The crown of Macedon hardly fell into Alexander's lap. By the time Philip was assassinated (under suspicious circumstances) in 336 BCE, the twenty year-old Alexander had already earned immense credibility as a leader.

The same day Philip was pronounced dead, the army affirmed Alexander as the rightful king. In only a few years time, Alexander would leverage his credibility to launch one of history's most successful and ambitious military campaigns. 

 

#5: Identity a Common Enemy

As soon as the 20 year-old Alexander inherited the throne of Macedon in 332 BCE, he was faced with numerous threats. Two years earlier, at the Battle of Chaeronea, Alexander's father, Philip II, had secured Macedon's grip over all of Greece. But the peoples of the Greek city-states resented Macedonian rule and saw Philip's death as an opportunity to rise up. 

Alexander dealt with these threats immediately. He quelled a rebellion in the northern provinces then marched to Thebes, where he destroyed their army and ransacked their capital. After witnessing Alexander's strength and ruthlessness, Athens led the other city-states in surrendering to Macedon. With his hold over Greece temporarily secure, Alexander began assembling a multicultural Greek army for a new purpose - to invade Asia.

According to the social identity theory of leadership, effective leadership is not about personality or timing. It's about the group's collective sense of togetherness. Without this shared identity, no individual can accumulate influence. 

But a group's sense of well-being is not based on objective measures. It's based on comparison. For a leader to truly maximize the potential of the group, he must make it clear who the group's rival is. For Steve Jobs and Apple, the rival out-group was Microsoft. For Alexander the Great and his Greek army, it was the Persians. 

It didn't take long for the Persians to take notice of the young Alexander's aggression. Finally, after the upstart Macedonian king had wreaked enough havoc on his western borders, the Persian king Darius III left his royal capital and led an army to challenge Alexander. The two arch-enemies finally squared off at the mouth of the Pinarus River, near the town of Issus, in 333 BCE.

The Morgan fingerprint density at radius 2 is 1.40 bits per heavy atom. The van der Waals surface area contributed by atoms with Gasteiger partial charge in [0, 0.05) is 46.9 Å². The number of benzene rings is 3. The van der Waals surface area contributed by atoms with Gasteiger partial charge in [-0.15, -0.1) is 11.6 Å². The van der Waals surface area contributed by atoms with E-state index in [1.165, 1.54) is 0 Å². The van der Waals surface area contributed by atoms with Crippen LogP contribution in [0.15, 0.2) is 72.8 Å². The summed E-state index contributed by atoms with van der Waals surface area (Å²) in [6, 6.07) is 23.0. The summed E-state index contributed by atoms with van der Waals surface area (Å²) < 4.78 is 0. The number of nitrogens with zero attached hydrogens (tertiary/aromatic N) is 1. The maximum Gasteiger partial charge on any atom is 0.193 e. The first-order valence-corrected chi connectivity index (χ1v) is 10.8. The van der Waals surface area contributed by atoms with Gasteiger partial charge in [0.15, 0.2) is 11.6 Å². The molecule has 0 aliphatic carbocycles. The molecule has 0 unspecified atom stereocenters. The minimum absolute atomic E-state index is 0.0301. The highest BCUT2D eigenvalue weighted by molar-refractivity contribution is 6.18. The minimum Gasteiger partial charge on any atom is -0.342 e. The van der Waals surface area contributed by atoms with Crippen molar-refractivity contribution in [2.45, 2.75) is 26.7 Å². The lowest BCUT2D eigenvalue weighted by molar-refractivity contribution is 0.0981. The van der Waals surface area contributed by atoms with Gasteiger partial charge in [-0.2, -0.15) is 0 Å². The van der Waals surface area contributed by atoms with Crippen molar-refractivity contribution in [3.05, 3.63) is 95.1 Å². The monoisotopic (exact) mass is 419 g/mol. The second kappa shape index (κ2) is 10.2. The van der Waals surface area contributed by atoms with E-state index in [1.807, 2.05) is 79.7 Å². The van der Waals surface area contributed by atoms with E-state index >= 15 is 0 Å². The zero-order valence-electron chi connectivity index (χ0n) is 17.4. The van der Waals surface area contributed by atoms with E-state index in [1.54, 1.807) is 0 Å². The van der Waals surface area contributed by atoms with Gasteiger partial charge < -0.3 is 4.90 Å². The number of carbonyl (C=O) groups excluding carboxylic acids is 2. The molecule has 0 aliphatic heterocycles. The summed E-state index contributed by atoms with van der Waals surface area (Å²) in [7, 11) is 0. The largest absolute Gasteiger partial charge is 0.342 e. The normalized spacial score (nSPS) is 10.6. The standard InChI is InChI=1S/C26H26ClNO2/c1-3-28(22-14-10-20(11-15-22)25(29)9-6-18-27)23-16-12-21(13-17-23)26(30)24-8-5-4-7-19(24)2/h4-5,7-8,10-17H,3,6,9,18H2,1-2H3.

Before the must-win Battle of Issus, Alexander addressed his diverse army. First, he explained to his own people, the war-like Macedonians, why they should not fear the Persian fighters:

"Our enemies are Medes and Persians, men who for centuries have lived soft and luxurious lives; we of Macedon for generations past have been trained in the hard school of danger and war" (Arrian, 2.7).

Then Alexander addressed the Athenians and Thessalonians, reminding them why they were superior to their enemy:

"They will be fighting for pay - and not much of it at that; we, on the contrary, shall fight for Greece, and our hearts will be in it."

And finally, he compared the northern barbarians who fought for Greece to the Persians:

"As for our foreign troops - Thracians, Paeonians, Illyrians, Agrianes - they are the best and stoutest soldiers in Europe, and they will find as their opponents the slackest and softest of the tribes of Asia." 

Alexander's united Greek army prevailed over Darius and the Persians that day. The defining moment came a few minutes into the battle. Darius, spooked by how close the Macedonian cavalry was getting to his royal chariot and personal bodyguards, turned and fled the battlefield. The Persian army crumbled at the sight of their leader abandoning them.

After defeating Darius for the first time at the Battle of Issus, Alexander led his army south toward Egypt. He planned to secure his control over the Mediterranean while Darius regrouped. Soon, the two kings would clash again in the decisive battle of Alexander's campaign.  

The peoples of Alexander's army held many resentments toward each other. But by focusing his diverse army on a common enemy, Alexander was able to minimize the negative effect of these inter-group rivalries. The more the Athenians, Thessalonians, and Macedonians bought  into Alexander's narrative of a united Greece vs. Persia, the more cohesive and devastating their army became.

 

#4: Fight on the Front Line

The kings of ancient Macedon were not the kind of kings who watch their armies fight from afar. They were expected to fight alongside their soldiers. Alexander exceeded this expectation.